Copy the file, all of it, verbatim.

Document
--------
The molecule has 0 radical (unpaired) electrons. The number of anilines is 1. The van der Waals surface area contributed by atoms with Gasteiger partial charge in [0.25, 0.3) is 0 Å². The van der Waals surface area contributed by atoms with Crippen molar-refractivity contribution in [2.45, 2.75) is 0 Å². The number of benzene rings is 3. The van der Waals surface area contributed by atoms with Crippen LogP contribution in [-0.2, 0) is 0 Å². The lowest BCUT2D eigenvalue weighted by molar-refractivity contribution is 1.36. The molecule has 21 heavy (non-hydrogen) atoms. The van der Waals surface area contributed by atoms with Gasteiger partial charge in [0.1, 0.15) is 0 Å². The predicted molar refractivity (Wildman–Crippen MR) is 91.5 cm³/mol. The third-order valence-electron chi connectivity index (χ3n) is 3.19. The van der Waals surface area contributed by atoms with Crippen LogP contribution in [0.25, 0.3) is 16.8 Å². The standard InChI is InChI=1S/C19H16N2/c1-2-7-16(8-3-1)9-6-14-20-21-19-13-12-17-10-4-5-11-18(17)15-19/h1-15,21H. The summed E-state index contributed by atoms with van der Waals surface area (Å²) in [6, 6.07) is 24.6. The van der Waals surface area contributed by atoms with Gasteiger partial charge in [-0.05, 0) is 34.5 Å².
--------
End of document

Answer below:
The molecule has 0 radical (unpaired) electrons. The number of anilines is 1. The van der Waals surface area contributed by atoms with Gasteiger partial charge in [0.25, 0.3) is 0 Å². The van der Waals surface area contributed by atoms with Crippen molar-refractivity contribution in [2.45, 2.75) is 0 Å². The number of benzene rings is 3. The van der Waals surface area contributed by atoms with Crippen LogP contribution in [-0.2, 0) is 0 Å². The lowest BCUT2D eigenvalue weighted by molar-refractivity contribution is 1.36. The molecule has 21 heavy (non-hydrogen) atoms. The van der Waals surface area contributed by atoms with Gasteiger partial charge in [0.1, 0.15) is 0 Å². The predicted molar refractivity (Wildman–Crippen MR) is 91.5 cm³/mol. The third-order valence-electron chi connectivity index (χ3n) is 3.19. The van der Waals surface area contributed by atoms with Crippen LogP contribution in [0.25, 0.3) is 16.8 Å². The standard InChI is InChI=1S/C19H16N2/c1-2-7-16(8-3-1)9-6-14-20-21-19-13-12-17-10-4-5-11-18(17)15-19/h1-15,21H. The summed E-state index contributed by atoms with van der Waals surface area (Å²) in [6, 6.07) is 24.6. The van der Waals surface area contributed by atoms with Gasteiger partial charge in [-0.05, 0) is 34.5 Å².